Ordinary Chinese Feel the Squeeze of Housing Prices, Inflation
Jenna Qin (an alias), a teacher of Chinese in Shenzhen, has to move into a new apartment after her rent went up by 300 yuan (approximately US$45), at least a 20 percent increase over what she was paying.
"I have to change apartments, and I have to raise the cost of class for students. But everyone is having a hard time so it’s very difficult to do."
“This has had a huge impact. I suddenly feel that the pressure is big. And the landlord has become unfriendly. I feel the pressures of life are getting bigger and bigger,” she said in telephone and e-mail interviews.
For years now, and especially since the start of 2010, there has been speculation about when China’s real estate bubble will burst. Experts are divided on how bad the bubble is, and on the timing, probability, or ramifications of it bursting.
But in the meantime the "old one hundred names," or "laobaixing" as the Chinese call the common people, are toiling under the pressure of rising housing prices and a rising cost of living.
Ping Hu, who works in marketing also in Shenzhen, says his rent recently went up 100 yuan, from 300 to 400 yuan per month. “Of course this has had a big impact on my life,” he said.
In the circles he moves in, the average monthly salary might be 2,000 yuan (US$305). “When the rent is 400 and food is 600 or 700, at the end of the month if you don’t have other costs you’re only left with less than 1,000 yuan,” he said in a written interview on Skype. He lives on the outskirts of the city—but in the city center rent can shoot up.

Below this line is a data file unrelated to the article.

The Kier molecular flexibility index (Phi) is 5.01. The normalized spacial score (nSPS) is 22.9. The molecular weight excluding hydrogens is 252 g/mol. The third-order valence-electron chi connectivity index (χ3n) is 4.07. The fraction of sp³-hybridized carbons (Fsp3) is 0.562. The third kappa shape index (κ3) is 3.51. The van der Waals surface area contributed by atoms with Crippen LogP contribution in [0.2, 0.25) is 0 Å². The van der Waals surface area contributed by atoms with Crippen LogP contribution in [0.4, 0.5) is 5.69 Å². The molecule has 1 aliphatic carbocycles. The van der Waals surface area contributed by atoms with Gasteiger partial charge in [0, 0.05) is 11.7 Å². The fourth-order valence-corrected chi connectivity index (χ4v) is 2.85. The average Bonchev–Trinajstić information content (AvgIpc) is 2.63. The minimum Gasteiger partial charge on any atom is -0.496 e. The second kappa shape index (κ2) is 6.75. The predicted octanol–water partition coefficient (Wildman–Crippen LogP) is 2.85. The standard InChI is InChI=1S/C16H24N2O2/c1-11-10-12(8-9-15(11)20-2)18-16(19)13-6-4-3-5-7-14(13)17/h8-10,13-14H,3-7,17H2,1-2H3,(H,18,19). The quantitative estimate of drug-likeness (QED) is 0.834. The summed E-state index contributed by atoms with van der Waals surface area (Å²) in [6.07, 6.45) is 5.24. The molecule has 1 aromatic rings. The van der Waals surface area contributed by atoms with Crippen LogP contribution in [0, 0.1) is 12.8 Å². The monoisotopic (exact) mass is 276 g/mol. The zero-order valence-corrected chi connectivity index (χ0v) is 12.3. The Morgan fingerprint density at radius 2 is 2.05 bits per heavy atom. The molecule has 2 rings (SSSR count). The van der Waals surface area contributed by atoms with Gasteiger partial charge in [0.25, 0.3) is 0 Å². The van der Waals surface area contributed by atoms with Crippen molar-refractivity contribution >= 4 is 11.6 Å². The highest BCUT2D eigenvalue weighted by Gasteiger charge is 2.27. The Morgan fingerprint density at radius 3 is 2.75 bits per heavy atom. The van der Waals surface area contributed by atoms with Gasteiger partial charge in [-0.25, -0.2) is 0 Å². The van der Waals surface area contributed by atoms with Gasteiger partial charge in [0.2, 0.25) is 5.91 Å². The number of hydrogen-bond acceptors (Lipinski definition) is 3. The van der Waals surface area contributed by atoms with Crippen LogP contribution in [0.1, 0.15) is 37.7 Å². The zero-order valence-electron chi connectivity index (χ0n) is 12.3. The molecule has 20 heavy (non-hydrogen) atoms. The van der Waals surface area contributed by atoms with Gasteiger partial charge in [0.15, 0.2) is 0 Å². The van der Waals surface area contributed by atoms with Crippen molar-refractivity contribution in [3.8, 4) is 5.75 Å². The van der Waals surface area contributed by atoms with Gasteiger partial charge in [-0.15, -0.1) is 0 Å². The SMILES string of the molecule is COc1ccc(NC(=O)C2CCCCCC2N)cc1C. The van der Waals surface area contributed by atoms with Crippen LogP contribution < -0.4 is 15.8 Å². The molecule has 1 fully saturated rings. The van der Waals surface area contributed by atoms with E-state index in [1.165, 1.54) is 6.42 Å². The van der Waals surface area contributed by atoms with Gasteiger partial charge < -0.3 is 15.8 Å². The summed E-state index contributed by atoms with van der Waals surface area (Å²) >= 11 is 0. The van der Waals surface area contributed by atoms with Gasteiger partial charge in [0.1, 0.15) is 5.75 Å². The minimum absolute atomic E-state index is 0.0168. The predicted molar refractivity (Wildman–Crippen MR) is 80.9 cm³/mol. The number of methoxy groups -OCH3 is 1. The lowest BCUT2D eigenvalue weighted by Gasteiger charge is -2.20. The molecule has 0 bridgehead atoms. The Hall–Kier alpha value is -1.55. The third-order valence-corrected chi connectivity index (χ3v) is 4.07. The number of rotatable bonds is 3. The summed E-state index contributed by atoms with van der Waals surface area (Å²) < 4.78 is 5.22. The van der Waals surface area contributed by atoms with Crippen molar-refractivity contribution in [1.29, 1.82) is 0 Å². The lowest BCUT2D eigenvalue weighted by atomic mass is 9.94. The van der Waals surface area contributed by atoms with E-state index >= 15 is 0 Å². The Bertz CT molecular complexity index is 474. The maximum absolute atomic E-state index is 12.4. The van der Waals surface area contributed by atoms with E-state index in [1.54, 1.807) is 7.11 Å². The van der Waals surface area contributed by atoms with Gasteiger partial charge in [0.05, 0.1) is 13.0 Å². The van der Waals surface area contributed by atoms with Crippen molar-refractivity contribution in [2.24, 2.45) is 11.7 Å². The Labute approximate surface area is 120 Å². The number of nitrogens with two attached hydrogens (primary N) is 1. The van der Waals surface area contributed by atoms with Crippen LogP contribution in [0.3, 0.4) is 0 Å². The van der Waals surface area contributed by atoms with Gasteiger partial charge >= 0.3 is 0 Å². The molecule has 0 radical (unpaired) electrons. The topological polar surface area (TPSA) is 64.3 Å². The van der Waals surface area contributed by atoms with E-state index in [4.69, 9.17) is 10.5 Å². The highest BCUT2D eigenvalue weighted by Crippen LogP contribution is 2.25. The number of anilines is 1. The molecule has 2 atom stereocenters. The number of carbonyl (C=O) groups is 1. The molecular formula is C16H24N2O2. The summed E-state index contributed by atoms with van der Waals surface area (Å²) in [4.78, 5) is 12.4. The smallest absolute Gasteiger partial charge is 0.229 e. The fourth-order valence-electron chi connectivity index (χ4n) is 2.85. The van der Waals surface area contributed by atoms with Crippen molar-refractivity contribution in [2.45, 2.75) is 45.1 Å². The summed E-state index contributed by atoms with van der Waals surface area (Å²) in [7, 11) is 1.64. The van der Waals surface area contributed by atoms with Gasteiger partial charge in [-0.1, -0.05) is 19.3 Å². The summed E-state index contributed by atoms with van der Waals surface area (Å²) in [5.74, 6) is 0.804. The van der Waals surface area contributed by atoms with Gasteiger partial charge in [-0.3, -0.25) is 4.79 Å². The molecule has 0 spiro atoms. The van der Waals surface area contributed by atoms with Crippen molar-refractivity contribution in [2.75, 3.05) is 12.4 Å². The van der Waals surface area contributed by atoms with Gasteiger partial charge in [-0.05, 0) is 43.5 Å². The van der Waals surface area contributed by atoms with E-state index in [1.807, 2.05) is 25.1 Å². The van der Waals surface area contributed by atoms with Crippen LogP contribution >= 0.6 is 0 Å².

But it’s not just rent that’s rising. “Vegetable prices have risen severely,” he said. “Everything’s going up in price.”
Rental prices for apartments went up by 15 percent in Beijing from 2010 to 2011, 10 percent in Shanghai, and 20 percent in Guangzhou, according to recent statistics.
The Communist Party has attempted to defray the fallout in typical fashion: massive, top-down building projects of low-cost housing blocks. They plan to spend 1.3 trillion yuan (US$ 200 billion) to build 10 million housing units in 2011.
The efficacy these building projects will have in brightening conditions for the working poor is as yet unclear. Whenever the Party issues edicts with massive bundles of cash attached, a portion of it goes missing as communist administrators and their contractors cut corners and line their pockets.
Inflation has increased steadily this year, and in January consumer prices rose the most in more than six years. And analysts say it’s going to get worse.
Prices of raw materials, like copper and anything involved in the construction of buildings, have been going up partly because of speculation, according to Andrew McCann, an investment analyst in New York.
In response the regime has set price controls and begun handing out subsidies. Since China is a command economy, it is easier for the regime to be tough on businesses for raising prices. Officials have called together big retailers like Carrefour, Wal-Mart Stores Inc., and others, telling them that China has an inflation problem, and they have to keep their prices down, McCann said.
But that’s not a strategy for the long term. “Price controls and subsidies can only last for so long because it screws with market mechanics,” says McCann. “If input prices are going up, everything is going up. … And they’re not allowed to raise their prices, then they start to lose money and they can only lose money for so long,” he said.
He added, “Businesses in China managed to hold the prices down up until six or eight months ago. But there’s a time when you have to pass the cost onto your consumer because you wouldn’t make a profit otherwise.” And then the cost of life in China goes up again for ordinary Chinese.